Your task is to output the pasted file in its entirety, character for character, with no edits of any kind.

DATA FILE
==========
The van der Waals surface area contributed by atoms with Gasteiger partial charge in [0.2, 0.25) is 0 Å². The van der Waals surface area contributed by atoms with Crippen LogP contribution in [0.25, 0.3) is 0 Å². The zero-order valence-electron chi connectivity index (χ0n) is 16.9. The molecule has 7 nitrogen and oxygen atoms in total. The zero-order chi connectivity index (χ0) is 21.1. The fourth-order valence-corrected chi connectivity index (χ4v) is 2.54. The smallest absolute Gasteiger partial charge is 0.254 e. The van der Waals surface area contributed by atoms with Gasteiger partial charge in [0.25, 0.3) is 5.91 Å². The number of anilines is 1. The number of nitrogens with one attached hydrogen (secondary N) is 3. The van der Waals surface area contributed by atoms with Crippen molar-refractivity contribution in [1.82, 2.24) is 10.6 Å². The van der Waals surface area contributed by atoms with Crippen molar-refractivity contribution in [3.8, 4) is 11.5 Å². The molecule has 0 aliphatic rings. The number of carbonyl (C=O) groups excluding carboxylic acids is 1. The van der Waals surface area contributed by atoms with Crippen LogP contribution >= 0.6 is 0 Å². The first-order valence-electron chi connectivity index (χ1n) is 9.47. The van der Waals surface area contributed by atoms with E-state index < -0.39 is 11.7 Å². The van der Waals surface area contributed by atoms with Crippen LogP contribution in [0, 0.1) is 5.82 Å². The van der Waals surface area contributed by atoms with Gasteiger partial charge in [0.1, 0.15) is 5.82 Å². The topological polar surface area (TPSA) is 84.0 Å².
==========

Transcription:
The van der Waals surface area contributed by atoms with Gasteiger partial charge in [0.2, 0.25) is 0 Å². The van der Waals surface area contributed by atoms with Crippen LogP contribution in [0.25, 0.3) is 0 Å². The zero-order valence-electron chi connectivity index (χ0n) is 16.9. The molecule has 7 nitrogen and oxygen atoms in total. The zero-order chi connectivity index (χ0) is 21.1. The fourth-order valence-corrected chi connectivity index (χ4v) is 2.54. The smallest absolute Gasteiger partial charge is 0.254 e. The van der Waals surface area contributed by atoms with Gasteiger partial charge in [0.25, 0.3) is 5.91 Å². The number of anilines is 1. The number of nitrogens with one attached hydrogen (secondary N) is 3. The van der Waals surface area contributed by atoms with Crippen molar-refractivity contribution in [1.82, 2.24) is 10.6 Å². The van der Waals surface area contributed by atoms with Crippen molar-refractivity contribution in [3.8, 4) is 11.5 Å². The molecule has 0 aliphatic rings. The number of carbonyl (C=O) groups excluding carboxylic acids is 1. The van der Waals surface area contributed by atoms with Crippen LogP contribution >= 0.6 is 0 Å². The first-order valence-electron chi connectivity index (χ1n) is 9.47. The van der Waals surface area contributed by atoms with E-state index < -0.39 is 11.7 Å². The van der Waals surface area contributed by atoms with Crippen LogP contribution in [0, 0.1) is 5.82 Å². The van der Waals surface area contributed by atoms with Gasteiger partial charge in [0.1, 0.15) is 5.82 Å². The topological polar surface area (TPSA) is 84.0 Å².